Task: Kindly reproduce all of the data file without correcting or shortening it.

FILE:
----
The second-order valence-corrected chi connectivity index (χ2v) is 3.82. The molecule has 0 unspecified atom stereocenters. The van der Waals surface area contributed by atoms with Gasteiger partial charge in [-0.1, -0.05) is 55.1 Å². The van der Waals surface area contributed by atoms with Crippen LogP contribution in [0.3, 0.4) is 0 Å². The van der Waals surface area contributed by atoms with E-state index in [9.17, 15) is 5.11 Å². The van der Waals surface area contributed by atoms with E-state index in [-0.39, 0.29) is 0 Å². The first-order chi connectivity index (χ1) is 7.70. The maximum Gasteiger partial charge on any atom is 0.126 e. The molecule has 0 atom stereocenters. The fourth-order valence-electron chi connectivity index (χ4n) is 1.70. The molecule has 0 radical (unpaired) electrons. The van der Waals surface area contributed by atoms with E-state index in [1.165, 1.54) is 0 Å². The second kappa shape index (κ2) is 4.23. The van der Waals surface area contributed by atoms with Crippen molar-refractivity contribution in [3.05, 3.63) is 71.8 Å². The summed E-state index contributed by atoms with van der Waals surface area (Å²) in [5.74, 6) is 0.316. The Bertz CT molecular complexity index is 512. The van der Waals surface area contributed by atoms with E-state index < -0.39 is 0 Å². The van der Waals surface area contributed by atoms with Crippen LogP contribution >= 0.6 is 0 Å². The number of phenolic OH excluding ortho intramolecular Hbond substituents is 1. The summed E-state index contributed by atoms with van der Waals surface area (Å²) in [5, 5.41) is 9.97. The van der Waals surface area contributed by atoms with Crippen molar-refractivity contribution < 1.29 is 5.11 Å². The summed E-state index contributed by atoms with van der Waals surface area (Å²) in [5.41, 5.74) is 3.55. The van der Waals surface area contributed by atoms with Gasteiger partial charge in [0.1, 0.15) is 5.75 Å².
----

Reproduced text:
The second-order valence-corrected chi connectivity index (χ2v) is 3.82. The molecule has 0 unspecified atom stereocenters. The van der Waals surface area contributed by atoms with Gasteiger partial charge in [-0.1, -0.05) is 55.1 Å². The van der Waals surface area contributed by atoms with Crippen LogP contribution in [0.3, 0.4) is 0 Å². The van der Waals surface area contributed by atoms with E-state index in [9.17, 15) is 5.11 Å². The van der Waals surface area contributed by atoms with E-state index in [-0.39, 0.29) is 0 Å². The first-order chi connectivity index (χ1) is 7.70. The maximum Gasteiger partial charge on any atom is 0.126 e. The molecule has 0 atom stereocenters. The fourth-order valence-electron chi connectivity index (χ4n) is 1.70. The molecule has 0 radical (unpaired) electrons. The van der Waals surface area contributed by atoms with E-state index in [1.165, 1.54) is 0 Å². The second kappa shape index (κ2) is 4.23. The van der Waals surface area contributed by atoms with Crippen molar-refractivity contribution in [3.05, 3.63) is 71.8 Å². The summed E-state index contributed by atoms with van der Waals surface area (Å²) in [5.74, 6) is 0.316. The Bertz CT molecular complexity index is 512. The van der Waals surface area contributed by atoms with E-state index < -0.39 is 0 Å². The van der Waals surface area contributed by atoms with Crippen LogP contribution >= 0.6 is 0 Å². The number of phenolic OH excluding ortho intramolecular Hbond substituents is 1. The summed E-state index contributed by atoms with van der Waals surface area (Å²) in [5, 5.41) is 9.97. The van der Waals surface area contributed by atoms with Crippen molar-refractivity contribution < 1.29 is 5.11 Å². The summed E-state index contributed by atoms with van der Waals surface area (Å²) in [5.41, 5.74) is 3.55. The van der Waals surface area contributed by atoms with Gasteiger partial charge in [0.1, 0.15) is 5.75 Å².